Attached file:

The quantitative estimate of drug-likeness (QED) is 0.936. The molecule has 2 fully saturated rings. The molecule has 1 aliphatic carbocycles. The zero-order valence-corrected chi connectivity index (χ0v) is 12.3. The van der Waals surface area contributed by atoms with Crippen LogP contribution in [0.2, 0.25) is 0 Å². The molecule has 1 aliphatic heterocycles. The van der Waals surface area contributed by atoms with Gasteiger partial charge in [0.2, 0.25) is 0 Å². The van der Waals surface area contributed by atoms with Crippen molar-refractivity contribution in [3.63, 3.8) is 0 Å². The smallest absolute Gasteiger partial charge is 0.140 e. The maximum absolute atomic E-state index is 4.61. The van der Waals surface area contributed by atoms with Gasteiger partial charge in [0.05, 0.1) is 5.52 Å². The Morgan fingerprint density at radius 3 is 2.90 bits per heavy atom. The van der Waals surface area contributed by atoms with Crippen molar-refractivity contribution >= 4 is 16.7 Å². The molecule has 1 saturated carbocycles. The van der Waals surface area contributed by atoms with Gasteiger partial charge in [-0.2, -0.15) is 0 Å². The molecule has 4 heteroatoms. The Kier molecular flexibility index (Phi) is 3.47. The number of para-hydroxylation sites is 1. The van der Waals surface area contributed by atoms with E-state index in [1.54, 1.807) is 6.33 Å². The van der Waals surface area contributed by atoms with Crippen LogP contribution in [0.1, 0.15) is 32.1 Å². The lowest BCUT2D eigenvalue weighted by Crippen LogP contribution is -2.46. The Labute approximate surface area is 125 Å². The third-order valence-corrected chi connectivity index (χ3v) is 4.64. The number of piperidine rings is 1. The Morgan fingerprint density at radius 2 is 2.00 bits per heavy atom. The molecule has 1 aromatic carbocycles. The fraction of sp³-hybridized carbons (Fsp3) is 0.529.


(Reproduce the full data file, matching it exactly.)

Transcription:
The quantitative estimate of drug-likeness (QED) is 0.936. The molecule has 2 fully saturated rings. The molecule has 1 aliphatic carbocycles. The zero-order valence-corrected chi connectivity index (χ0v) is 12.3. The van der Waals surface area contributed by atoms with Crippen LogP contribution in [0.2, 0.25) is 0 Å². The molecule has 1 aliphatic heterocycles. The van der Waals surface area contributed by atoms with Gasteiger partial charge in [0.2, 0.25) is 0 Å². The van der Waals surface area contributed by atoms with Crippen molar-refractivity contribution in [3.63, 3.8) is 0 Å². The smallest absolute Gasteiger partial charge is 0.140 e. The maximum absolute atomic E-state index is 4.61. The van der Waals surface area contributed by atoms with Gasteiger partial charge in [0.05, 0.1) is 5.52 Å². The Morgan fingerprint density at radius 3 is 2.90 bits per heavy atom. The van der Waals surface area contributed by atoms with Crippen molar-refractivity contribution >= 4 is 16.7 Å². The molecule has 1 saturated carbocycles. The van der Waals surface area contributed by atoms with Gasteiger partial charge in [-0.2, -0.15) is 0 Å². The molecule has 4 heteroatoms. The Kier molecular flexibility index (Phi) is 3.47. The number of para-hydroxylation sites is 1. The van der Waals surface area contributed by atoms with E-state index in [1.54, 1.807) is 6.33 Å². The van der Waals surface area contributed by atoms with Crippen LogP contribution in [0.1, 0.15) is 32.1 Å². The lowest BCUT2D eigenvalue weighted by Crippen LogP contribution is -2.46. The Labute approximate surface area is 125 Å². The third-order valence-corrected chi connectivity index (χ3v) is 4.64. The number of piperidine rings is 1. The Morgan fingerprint density at radius 2 is 2.00 bits per heavy atom. The molecule has 1 aromatic carbocycles. The fraction of sp³-hybridized carbons (Fsp3) is 0.529.